Stonehurst struggled to contain his laughter. “So, what really happened on your wedding night?”

“It’s none of your business,” Deanswood snapped.

Unabashed, Stonehurst grinned. “Your wife made it my business. Her dress sense is shocking. Is that why you couldn’t perform last night?”

Stonehurst was right. Alethea had involved him in the tangled mess of her marriage. “Did Alethea say I couldn’t… Of course, I could… Damn it, I don’t have to explain myself to you.”

“It might help to talk about it,” Stonehurst suggested.

Deanswood sighed. “Nothing else seems to. After I’d thrown Lady Babs out, my new mother-in-law collared me in the library. She read me an endless lecture on the sins of marital sex. I’d rather take a dressing down from Wellington than endure that again.”

Inwardly, Deanswood fumed. Why the hell had his wife waited until after the ceremony to send her mother to tell him she didn’t want sex? He supposed she was eager to get her grasping hands on his fortune.

When he learned his wife planned to cuckold him, his eyes narrowed and lips thinned in anger. A trip to Gentleman Jackson’s boxing salon beckoned. Going a few rounds with the champion might calm his soul.

Stonehurst’s teasing manner vanished, and he held up both hands, palm out. “I never touched her. We’re attracting too much attention. Walk with me.”

Deanswood had fought alongside Stonehurst in the Peninsular War and again at Waterloo. They’d shared too much to fall out over a woman. That said, Stonehurst enjoyed the earl’s discomfort far too much.

His Innocent Bride

Going about her mundane life in a small fishing village, Alethea never dreamed she would end up with a man like the Earl of Deanswood, yet when she caught the handsome gentleman’s eye he wasted no time in making her his wife. Unbeknownst to Alethea, however, her conniving mother has convinced Deanswood that she has no interest in the marital bed. Devastated by his seeming disinterest, Alethea searches for someone to instruct her in the ways of enticing a man.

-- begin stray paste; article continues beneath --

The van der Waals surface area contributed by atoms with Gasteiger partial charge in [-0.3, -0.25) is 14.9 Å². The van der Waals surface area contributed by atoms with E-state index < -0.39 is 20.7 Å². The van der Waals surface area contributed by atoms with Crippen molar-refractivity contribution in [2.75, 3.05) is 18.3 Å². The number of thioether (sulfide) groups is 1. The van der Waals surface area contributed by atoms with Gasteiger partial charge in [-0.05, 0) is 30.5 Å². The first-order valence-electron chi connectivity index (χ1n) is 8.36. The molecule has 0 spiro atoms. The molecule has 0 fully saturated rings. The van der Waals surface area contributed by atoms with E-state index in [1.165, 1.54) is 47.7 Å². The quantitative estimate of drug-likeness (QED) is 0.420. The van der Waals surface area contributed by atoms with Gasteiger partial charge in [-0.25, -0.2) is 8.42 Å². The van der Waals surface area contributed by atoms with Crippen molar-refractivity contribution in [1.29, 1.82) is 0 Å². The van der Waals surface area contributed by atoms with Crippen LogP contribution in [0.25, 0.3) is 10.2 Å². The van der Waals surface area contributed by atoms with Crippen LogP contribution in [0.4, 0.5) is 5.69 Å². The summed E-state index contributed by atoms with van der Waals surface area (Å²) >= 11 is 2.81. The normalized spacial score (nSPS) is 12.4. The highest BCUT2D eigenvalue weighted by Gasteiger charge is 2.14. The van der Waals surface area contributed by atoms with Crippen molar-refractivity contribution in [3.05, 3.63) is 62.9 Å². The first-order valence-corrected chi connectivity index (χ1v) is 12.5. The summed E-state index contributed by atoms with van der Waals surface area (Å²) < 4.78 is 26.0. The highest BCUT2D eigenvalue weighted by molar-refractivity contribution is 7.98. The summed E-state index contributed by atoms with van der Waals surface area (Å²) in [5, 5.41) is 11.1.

When a friend informs Deanswood of Alethea’s plans, he decides to train his new bride himself. Soon enough, Alethea finds herself naked, blindfolded, and helplessly bound as she is thoroughly spanked and then brought to one blushing, quivering climax after another. But when Alethea’s life is threatened by her mother’s vicious scheming, can Deanswood protect his innocent bride?

Publisher’s Note: His Innocent Bride is a stand-alone novel which shares the Regency-era setting of Wickedly Used. It includes spankings and sexual scenes. If such material offends you, please don’t buy this book.

More about Kryssie Fortune.

Kryssie reads everything and anything, from literary fiction to sizzling romance. Her earliest memory is going to the library with her mother. She can’t have been more than two at the time. Reading, especially when a book’s hot and explicit, is more than a guilty pleasure. It’s an obsession.